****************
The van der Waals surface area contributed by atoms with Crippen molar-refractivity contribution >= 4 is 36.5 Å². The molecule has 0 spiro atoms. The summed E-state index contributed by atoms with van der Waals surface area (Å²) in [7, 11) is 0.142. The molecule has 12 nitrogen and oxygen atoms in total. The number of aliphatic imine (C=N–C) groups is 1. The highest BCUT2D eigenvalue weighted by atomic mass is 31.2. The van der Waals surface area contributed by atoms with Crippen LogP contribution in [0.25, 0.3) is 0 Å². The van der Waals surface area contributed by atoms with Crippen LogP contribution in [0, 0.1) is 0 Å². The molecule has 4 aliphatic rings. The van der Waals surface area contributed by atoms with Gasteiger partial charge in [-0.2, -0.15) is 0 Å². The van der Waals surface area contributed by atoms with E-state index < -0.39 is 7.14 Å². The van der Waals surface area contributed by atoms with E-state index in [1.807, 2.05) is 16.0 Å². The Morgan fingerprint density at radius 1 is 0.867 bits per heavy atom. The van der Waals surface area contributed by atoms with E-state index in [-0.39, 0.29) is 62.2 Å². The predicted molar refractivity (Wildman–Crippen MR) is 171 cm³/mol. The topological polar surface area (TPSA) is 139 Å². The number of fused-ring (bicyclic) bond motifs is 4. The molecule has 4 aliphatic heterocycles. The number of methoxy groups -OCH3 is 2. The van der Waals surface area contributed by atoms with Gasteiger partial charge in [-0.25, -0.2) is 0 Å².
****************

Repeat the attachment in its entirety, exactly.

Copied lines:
The van der Waals surface area contributed by atoms with Crippen molar-refractivity contribution >= 4 is 36.5 Å². The molecule has 0 spiro atoms. The summed E-state index contributed by atoms with van der Waals surface area (Å²) in [7, 11) is 0.142. The molecule has 12 nitrogen and oxygen atoms in total. The number of aliphatic imine (C=N–C) groups is 1. The highest BCUT2D eigenvalue weighted by atomic mass is 31.2. The van der Waals surface area contributed by atoms with Crippen LogP contribution in [0.25, 0.3) is 0 Å². The van der Waals surface area contributed by atoms with Crippen LogP contribution in [0, 0.1) is 0 Å². The molecule has 4 aliphatic rings. The van der Waals surface area contributed by atoms with Gasteiger partial charge in [-0.2, -0.15) is 0 Å². The van der Waals surface area contributed by atoms with E-state index < -0.39 is 7.14 Å². The van der Waals surface area contributed by atoms with E-state index in [1.807, 2.05) is 16.0 Å². The Morgan fingerprint density at radius 1 is 0.867 bits per heavy atom. The van der Waals surface area contributed by atoms with E-state index in [-0.39, 0.29) is 62.2 Å². The predicted molar refractivity (Wildman–Crippen MR) is 171 cm³/mol. The topological polar surface area (TPSA) is 139 Å². The number of fused-ring (bicyclic) bond motifs is 4. The molecule has 4 aliphatic heterocycles. The number of methoxy groups -OCH3 is 2. The van der Waals surface area contributed by atoms with Gasteiger partial charge in [-0.25, -0.2) is 0 Å².